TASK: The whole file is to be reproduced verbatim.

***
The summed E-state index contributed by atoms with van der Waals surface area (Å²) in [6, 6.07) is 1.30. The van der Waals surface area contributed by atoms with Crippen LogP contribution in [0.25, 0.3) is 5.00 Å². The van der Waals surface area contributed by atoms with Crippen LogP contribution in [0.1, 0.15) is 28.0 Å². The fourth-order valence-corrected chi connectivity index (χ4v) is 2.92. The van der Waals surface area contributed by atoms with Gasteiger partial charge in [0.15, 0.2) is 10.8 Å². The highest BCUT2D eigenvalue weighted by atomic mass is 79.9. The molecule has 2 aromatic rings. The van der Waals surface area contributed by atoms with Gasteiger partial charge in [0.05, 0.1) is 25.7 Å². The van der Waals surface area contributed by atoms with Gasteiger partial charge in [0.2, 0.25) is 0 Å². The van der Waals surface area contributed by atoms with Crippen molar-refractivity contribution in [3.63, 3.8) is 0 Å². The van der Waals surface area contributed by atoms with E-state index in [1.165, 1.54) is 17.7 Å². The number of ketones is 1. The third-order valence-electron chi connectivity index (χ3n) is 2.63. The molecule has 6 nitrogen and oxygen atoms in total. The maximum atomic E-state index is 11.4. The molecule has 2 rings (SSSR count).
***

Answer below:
The summed E-state index contributed by atoms with van der Waals surface area (Å²) in [6, 6.07) is 1.30. The van der Waals surface area contributed by atoms with Crippen LogP contribution in [0.25, 0.3) is 5.00 Å². The van der Waals surface area contributed by atoms with Crippen LogP contribution in [0.1, 0.15) is 28.0 Å². The fourth-order valence-corrected chi connectivity index (χ4v) is 2.92. The van der Waals surface area contributed by atoms with Gasteiger partial charge in [0.15, 0.2) is 10.8 Å². The highest BCUT2D eigenvalue weighted by atomic mass is 79.9. The molecule has 2 aromatic rings. The van der Waals surface area contributed by atoms with Gasteiger partial charge in [0.05, 0.1) is 25.7 Å². The van der Waals surface area contributed by atoms with Gasteiger partial charge in [0.2, 0.25) is 0 Å². The van der Waals surface area contributed by atoms with Crippen molar-refractivity contribution in [3.63, 3.8) is 0 Å². The van der Waals surface area contributed by atoms with E-state index in [1.165, 1.54) is 17.7 Å². The number of ketones is 1. The third-order valence-electron chi connectivity index (χ3n) is 2.63. The molecule has 6 nitrogen and oxygen atoms in total. The maximum atomic E-state index is 11.4. The molecule has 2 rings (SSSR count).